Southern Comfort was my first attempt at writing a book about my childhood, and it was a difficult book for me to write. How to explain . . .
For years I promised myself I would not write about my past. It felt too exposed, too open, like an unhealed wound. But my children urged me to break that promise. Living in suburban Ohio, they were entertained by my stories of the South and the farm I grew up on, stories that sounded to them like a chapter out of a Faulkner novel.
And maybe that was and is part of my resistance. Some of the stories I tell about life on the farm are a lot like Faulkner’s stories, complete with racism, sexism, and many deceptive, criminal, and strange as well as wonderful people who walked up the dirt road to our barn like stray cats and stayed for months or years.
But how do I begin? I wondered. After all, a childhood has so many layers to it, especially a childhood with many characters. Not only were there six children in my family and an endless train of farmhands and guests and aunts and uncles and cousins, there were also the horses, the cows, the dogs, the cats, the chickens . . . Back then the animals were as important as the people.
The problem was (and is) that I have many books to write on the subject. Who knows if I will write them.
I decided that if I could compose a single poem that gives a sense of the accent of the South, the pace, the lilt like a dip in the middle of each word that catches the mood, that makes meaning settle in the brain like that warm, wet Virginia air, and cling to your skin and slow you down, then and only then would I try to write a book on the topic.
The poem had to be called “Southern Accent.” While writing the poem, I pictured a southern accent as a hammock for words that lets them swing in the air for a while, as if enjoying the afternoon sun, while I contemplated the next line.
After I wrote the poem, others came more easily.
The day I came home with a busted lip and two black eyes,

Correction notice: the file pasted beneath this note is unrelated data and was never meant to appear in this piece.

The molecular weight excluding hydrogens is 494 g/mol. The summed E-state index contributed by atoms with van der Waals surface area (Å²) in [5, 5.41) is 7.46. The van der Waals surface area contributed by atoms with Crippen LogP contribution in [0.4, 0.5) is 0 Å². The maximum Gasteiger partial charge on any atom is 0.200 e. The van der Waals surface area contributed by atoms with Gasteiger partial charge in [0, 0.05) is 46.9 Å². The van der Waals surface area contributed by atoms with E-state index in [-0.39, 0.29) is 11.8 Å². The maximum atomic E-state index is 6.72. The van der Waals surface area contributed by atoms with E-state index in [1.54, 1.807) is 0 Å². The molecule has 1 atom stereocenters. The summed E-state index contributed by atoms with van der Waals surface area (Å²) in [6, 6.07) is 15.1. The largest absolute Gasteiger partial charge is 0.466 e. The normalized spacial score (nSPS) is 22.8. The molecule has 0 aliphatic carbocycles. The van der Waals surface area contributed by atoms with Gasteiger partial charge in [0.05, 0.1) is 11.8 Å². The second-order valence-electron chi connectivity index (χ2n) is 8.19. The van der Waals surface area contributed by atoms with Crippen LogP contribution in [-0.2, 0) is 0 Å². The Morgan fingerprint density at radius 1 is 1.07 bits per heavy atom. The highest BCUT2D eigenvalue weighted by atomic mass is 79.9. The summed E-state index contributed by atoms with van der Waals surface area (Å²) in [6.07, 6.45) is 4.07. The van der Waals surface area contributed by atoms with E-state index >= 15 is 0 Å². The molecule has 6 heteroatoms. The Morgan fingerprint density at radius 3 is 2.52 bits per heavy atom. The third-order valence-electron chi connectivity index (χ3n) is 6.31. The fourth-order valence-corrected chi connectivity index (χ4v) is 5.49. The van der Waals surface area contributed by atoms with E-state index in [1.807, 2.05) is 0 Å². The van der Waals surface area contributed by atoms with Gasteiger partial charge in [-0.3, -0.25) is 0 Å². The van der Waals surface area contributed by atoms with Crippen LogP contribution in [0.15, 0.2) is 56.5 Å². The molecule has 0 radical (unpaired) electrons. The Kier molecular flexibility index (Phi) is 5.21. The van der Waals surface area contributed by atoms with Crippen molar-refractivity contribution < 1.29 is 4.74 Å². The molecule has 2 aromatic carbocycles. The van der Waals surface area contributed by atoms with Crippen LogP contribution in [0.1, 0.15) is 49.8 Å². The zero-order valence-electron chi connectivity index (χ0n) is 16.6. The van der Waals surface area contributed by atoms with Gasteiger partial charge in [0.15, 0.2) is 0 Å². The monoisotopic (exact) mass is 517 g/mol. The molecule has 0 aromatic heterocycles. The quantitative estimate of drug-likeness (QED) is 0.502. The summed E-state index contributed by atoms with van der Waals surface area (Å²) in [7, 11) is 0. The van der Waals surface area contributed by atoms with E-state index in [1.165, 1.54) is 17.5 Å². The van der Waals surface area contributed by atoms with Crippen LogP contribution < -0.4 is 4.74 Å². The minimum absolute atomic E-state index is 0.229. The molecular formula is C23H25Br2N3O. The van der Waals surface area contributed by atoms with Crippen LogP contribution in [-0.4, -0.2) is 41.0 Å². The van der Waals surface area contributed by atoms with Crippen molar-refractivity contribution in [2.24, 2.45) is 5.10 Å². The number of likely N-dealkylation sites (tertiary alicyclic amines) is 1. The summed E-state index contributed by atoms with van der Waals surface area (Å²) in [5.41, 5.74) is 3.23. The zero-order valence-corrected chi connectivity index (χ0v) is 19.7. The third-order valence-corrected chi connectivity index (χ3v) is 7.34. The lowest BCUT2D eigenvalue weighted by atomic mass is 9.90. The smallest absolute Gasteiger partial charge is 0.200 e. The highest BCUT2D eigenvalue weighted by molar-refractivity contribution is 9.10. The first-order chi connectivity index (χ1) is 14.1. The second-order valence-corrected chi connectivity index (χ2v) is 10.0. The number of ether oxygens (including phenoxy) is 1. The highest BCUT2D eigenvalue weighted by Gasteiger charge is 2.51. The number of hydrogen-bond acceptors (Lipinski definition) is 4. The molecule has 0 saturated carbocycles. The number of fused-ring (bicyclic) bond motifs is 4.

my mother said the problem with me
was my southern accent. Get rid of that extra y
in Dayaddy, and you’re talking about your father,
not some deity.
I tried to tell her it began with a dayare,
but my mother said it was dare, not dayare,
and besides that, she didn’t want to hear one thing about it.
A girl is supposed to act nice.
And speak like a lady.
If you’re going to fight like a boy,
you can cut your hair like one, too.
What’s more, that stuff growing on top of your head
is not hay as in hayer, it’s hair.
Driving to Watson’s Beauty Salon downtown
on Jefferson Park Avenue, she instructed me
to open my mouth nice and wide, say ahhh, not ayyy.
I didn’t mean to, I tried to explain.
It was just an accident.
Not everything rhymes with Bayer, my mother commented.
She was from New England. She wasn’t like me.
But I never could get it right. No matter how hard I tried,
I’d hear my father’s voice,
his Memphis drawl in the back of my head:
You being about as helpful as a crawdayaddy under a rock?
When was the last time you peeled your mama spuds
or washed your hayands and said something sweet
with a smile on those rosebud liyips?
I knew how to answer him, keep my eyes cast down,
my voice a wisp: No, Sir. Yes Sir. Or, if I dared:
Can I please be excused?
No Ma’am, he’d answer just as quick as a blink.
You can. But you may not.
Not as long as you don’t know
which word is proper,
and what kind of excuse you might be.